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A Mother's Promise To Help After Son's Suicide
Feb 4, 2017 (1pm EST)
Tuesday, May 26, 2009
Let The Body Feel The Pain
In a Peanuts Cartoon script, Charlie Brown is having a difficult time going to school. In it, he complains that every morning as he gets up and goes to school, his little stomach hurts so much. Then, as other kids are enjoying their lunches, his stomach is so sick that he has no desire to eat. He goes on to say that it isn’t his brain that has trouble with school, it is his stomach.
That example is a very powerful example of something I have learned a great deal about. It is referred to as the “Enteric Brain” or the second brain or even sometimes is called the gut brain. What Charlie Brown didn’t fully understand, it was the brain in his stomach where all the difficulty came from. Many of us go through life struggling in the same way as Charlie Brown but we don’t fully understand what the source of our struggles is.
There was many a day that I would get up and go to school where I would be just like Charlie Brown. By the time I got to high school, I could barely eat breakfast in the morning because it would really make me sick. My stomach would be in knots as I faced each day. It was an awful experience and for the longest time, I just thought everyone went through this to some degree or another.
As time went, I realized that when I had very stressful decisions to make or when I was encountering a strange situation or unknown place, my stomach would be in knots. I would not be able to eat, sleep or function that well. I often would say that I made decisions with my gut because in many ways that was true. My gut would react to whatever it was I was facing and if it was in turmoil or in pain and agony, I would know that the decision I was about to make was not right. On the other hand if things were calm and I was not sick, I could feel pretty certain I was making the right decision.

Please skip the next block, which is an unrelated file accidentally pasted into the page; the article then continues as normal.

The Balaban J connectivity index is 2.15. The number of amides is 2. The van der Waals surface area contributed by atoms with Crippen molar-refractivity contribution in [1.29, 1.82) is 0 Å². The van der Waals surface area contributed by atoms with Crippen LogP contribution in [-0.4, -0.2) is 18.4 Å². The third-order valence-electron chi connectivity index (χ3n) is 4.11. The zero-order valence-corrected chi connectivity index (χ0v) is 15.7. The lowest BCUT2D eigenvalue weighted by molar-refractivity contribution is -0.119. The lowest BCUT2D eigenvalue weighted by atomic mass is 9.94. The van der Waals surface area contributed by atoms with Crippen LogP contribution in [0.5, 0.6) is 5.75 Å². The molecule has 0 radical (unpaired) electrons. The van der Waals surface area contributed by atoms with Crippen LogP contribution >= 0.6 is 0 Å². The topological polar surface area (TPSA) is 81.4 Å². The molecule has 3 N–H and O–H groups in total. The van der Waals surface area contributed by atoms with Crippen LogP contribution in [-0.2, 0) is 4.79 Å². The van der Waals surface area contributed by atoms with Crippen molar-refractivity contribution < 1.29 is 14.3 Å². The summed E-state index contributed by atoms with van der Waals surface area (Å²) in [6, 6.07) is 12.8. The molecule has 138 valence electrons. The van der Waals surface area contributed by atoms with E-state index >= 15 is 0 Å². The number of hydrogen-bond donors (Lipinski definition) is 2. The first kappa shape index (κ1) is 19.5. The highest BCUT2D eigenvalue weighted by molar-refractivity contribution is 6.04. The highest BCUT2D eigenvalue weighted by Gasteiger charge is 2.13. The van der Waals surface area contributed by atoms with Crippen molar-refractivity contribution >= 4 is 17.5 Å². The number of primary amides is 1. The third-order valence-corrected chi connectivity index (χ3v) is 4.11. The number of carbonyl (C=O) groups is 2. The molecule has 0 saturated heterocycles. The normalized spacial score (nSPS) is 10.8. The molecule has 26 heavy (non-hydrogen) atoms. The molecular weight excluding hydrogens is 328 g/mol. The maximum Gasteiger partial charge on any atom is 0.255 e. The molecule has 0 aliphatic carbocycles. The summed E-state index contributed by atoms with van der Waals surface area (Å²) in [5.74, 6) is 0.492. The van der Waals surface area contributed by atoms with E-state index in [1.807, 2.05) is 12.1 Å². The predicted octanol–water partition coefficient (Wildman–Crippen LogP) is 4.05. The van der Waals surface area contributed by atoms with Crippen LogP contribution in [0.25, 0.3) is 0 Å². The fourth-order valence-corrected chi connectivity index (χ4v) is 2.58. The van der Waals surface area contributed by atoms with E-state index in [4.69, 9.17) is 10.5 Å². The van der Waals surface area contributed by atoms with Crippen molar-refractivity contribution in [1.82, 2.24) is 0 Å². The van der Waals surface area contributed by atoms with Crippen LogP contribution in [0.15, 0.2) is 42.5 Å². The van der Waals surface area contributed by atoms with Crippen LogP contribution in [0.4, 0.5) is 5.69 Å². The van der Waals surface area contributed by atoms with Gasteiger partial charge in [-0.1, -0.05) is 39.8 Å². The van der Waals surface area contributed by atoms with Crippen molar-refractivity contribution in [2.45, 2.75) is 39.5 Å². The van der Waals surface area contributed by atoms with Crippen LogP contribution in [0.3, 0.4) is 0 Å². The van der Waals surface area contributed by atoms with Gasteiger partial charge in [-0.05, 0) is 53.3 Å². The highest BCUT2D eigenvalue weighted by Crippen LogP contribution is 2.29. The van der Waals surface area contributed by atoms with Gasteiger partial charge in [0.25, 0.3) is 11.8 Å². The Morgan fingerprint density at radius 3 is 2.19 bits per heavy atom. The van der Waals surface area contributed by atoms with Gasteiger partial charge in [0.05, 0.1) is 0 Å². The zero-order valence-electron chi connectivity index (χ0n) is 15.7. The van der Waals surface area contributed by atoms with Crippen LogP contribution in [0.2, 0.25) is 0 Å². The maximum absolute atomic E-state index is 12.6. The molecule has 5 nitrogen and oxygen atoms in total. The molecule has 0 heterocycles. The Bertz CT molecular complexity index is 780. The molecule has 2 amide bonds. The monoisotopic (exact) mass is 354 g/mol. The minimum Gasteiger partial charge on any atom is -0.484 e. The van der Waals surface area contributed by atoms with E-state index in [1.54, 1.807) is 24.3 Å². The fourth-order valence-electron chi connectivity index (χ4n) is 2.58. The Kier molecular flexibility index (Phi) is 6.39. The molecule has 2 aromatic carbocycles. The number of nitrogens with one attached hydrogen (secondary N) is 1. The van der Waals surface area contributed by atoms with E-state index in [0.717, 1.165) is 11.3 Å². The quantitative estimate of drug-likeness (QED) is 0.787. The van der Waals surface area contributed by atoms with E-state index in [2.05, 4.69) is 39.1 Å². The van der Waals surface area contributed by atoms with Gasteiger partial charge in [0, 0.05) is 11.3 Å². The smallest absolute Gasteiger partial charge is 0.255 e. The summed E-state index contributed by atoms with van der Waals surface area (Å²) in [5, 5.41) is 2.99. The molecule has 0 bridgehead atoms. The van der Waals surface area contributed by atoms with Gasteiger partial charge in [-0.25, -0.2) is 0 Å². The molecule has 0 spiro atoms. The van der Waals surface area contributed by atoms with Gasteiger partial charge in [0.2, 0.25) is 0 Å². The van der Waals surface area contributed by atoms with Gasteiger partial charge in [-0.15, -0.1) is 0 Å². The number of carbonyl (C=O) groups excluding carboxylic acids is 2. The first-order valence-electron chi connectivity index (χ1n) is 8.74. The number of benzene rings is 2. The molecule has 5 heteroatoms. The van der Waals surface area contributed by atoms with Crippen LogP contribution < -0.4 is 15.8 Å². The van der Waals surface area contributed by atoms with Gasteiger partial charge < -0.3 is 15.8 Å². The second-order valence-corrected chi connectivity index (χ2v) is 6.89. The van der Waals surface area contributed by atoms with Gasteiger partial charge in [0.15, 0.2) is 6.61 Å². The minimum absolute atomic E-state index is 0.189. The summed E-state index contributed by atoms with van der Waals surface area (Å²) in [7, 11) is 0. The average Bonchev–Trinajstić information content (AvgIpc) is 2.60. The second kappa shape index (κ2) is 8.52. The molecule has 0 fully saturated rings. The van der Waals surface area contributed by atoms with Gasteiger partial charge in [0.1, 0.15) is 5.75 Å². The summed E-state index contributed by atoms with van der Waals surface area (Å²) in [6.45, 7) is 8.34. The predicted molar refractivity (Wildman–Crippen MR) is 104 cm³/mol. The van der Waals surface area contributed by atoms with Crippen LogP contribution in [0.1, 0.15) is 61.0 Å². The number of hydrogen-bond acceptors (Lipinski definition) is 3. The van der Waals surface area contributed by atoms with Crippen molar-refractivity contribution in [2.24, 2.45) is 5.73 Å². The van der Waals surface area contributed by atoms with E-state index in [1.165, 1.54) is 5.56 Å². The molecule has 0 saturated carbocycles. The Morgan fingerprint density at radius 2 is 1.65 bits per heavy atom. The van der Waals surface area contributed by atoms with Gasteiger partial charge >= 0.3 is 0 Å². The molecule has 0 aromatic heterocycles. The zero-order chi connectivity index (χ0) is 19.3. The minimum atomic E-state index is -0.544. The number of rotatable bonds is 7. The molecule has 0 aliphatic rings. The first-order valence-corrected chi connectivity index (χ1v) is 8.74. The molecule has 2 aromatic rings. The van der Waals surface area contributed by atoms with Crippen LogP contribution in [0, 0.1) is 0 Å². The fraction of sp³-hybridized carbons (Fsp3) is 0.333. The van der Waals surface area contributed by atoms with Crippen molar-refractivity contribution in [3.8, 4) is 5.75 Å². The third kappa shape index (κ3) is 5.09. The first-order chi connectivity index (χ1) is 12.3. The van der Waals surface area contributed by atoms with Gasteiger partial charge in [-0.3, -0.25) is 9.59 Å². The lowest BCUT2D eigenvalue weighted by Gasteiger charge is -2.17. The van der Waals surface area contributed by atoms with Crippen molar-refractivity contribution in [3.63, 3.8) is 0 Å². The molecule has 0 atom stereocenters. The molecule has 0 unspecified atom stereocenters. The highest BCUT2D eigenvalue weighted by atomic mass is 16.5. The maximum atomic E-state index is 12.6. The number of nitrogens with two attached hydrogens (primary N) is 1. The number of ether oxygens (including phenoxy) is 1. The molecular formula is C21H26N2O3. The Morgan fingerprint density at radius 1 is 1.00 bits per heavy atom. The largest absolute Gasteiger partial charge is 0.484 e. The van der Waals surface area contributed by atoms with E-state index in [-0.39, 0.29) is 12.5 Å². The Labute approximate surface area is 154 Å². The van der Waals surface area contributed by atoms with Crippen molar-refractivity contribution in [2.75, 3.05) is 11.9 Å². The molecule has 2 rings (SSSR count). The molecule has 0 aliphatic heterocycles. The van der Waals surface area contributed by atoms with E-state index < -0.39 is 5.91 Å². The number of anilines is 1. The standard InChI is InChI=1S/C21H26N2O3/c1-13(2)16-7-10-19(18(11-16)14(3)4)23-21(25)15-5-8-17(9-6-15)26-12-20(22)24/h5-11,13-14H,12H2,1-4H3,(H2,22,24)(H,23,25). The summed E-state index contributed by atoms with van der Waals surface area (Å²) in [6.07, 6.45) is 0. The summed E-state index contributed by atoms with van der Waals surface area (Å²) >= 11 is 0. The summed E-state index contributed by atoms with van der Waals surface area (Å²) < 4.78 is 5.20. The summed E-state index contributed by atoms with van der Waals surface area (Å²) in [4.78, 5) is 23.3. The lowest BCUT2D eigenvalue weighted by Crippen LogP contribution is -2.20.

One of the things I struggled with was that because of difficult times I went through in family situations, my stomach was tied up in knots most of the time. There were very few times when it felt good and most of the time it hurt. Eating breakfast or most foods during the day were extremely difficult as I would not feel good from it or get sick. This seemed to be an everyday occurrence and if my stomach didn’t hurt, than I would suffer from daily headaches. Sometimes the two went hand in hand and my only savior was Tylenol.
Things got so bad in high school that I was rushed to the hospital with the doctor feeling I needed to have my appendix out. I was at the age where this was common and so I was immediately checked into the hospital with tests beginning to see what was going on. After many tests that were not conclusive, the doctors were just not sure what was going on or what the best course of action was. Shortly before I was scheduled for surgery to have my appendix removed, the doctor began to question if that was really the best route to go. Thankfully he questioned it.
Soon they determined that it was a nervous stomach (pre ulcer) condition that I had. This was just before Christmas of course when all this was taking place and the next thing I knew, the doctor told me I had to go on a special bland diet and medication. This diet was no fun and while it did help, it by no means took care of the problem. I spent considerable time watching everything I ate and watching my mom prepare meals in such a way that it would not affect me. However, no one ever addressed the real problem behind this. No one understood the connection of stress to the stomach and the enteric brain.